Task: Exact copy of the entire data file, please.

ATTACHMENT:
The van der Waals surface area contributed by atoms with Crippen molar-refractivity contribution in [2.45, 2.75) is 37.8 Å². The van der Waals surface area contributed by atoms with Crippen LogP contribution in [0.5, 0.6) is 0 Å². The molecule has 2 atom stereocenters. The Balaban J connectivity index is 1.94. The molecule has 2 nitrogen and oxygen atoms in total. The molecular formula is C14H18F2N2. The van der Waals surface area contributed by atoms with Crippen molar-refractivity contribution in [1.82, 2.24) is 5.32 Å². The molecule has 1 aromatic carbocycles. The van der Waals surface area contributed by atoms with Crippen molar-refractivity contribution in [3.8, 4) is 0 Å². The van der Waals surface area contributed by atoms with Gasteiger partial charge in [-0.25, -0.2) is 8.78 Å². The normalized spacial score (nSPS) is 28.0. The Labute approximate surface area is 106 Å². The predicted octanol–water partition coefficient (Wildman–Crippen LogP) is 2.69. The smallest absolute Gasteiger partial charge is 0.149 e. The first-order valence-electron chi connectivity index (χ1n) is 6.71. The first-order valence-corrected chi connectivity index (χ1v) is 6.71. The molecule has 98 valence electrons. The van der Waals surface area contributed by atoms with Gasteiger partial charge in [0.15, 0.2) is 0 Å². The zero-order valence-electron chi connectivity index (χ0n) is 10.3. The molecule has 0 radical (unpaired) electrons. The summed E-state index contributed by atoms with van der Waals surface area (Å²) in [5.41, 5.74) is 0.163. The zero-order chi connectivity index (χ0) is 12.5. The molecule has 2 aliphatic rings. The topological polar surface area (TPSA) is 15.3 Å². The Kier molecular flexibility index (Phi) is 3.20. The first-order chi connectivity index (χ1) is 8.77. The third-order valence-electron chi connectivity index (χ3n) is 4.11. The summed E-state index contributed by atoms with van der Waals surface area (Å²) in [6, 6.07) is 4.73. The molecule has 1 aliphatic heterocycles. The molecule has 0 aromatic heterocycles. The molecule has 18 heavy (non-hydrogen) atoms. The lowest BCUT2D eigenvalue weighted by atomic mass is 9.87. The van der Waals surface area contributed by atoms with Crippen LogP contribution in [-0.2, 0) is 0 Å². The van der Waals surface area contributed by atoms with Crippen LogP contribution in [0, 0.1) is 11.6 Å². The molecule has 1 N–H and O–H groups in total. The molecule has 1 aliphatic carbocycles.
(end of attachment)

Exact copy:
The van der Waals surface area contributed by atoms with Crippen molar-refractivity contribution in [2.45, 2.75) is 37.8 Å². The van der Waals surface area contributed by atoms with Crippen LogP contribution in [0.5, 0.6) is 0 Å². The molecule has 2 atom stereocenters. The Balaban J connectivity index is 1.94. The molecule has 2 nitrogen and oxygen atoms in total. The molecular formula is C14H18F2N2. The van der Waals surface area contributed by atoms with Crippen molar-refractivity contribution in [1.82, 2.24) is 5.32 Å². The molecule has 1 aromatic carbocycles. The van der Waals surface area contributed by atoms with Crippen molar-refractivity contribution in [3.8, 4) is 0 Å². The van der Waals surface area contributed by atoms with Gasteiger partial charge in [-0.25, -0.2) is 8.78 Å². The normalized spacial score (nSPS) is 28.0. The Labute approximate surface area is 106 Å². The predicted octanol–water partition coefficient (Wildman–Crippen LogP) is 2.69. The smallest absolute Gasteiger partial charge is 0.149 e. The first-order valence-electron chi connectivity index (χ1n) is 6.71. The first-order valence-corrected chi connectivity index (χ1v) is 6.71. The molecule has 98 valence electrons. The van der Waals surface area contributed by atoms with Gasteiger partial charge in [0.15, 0.2) is 0 Å². The zero-order valence-electron chi connectivity index (χ0n) is 10.3. The molecule has 0 radical (unpaired) electrons. The summed E-state index contributed by atoms with van der Waals surface area (Å²) in [5.41, 5.74) is 0.163. The zero-order chi connectivity index (χ0) is 12.5. The molecule has 2 aliphatic rings. The topological polar surface area (TPSA) is 15.3 Å². The Kier molecular flexibility index (Phi) is 3.20. The first-order chi connectivity index (χ1) is 8.77. The third-order valence-electron chi connectivity index (χ3n) is 4.11. The summed E-state index contributed by atoms with van der Waals surface area (Å²) in [6, 6.07) is 4.73. The molecule has 1 aliphatic heterocycles. The molecule has 0 aromatic heterocycles. The molecule has 18 heavy (non-hydrogen) atoms. The lowest BCUT2D eigenvalue weighted by atomic mass is 9.87. The van der Waals surface area contributed by atoms with Crippen LogP contribution in [-0.2, 0) is 0 Å². The van der Waals surface area contributed by atoms with Crippen LogP contribution in [0, 0.1) is 11.6 Å². The molecule has 1 N–H and O–H groups in total. The molecule has 1 aliphatic carbocycles.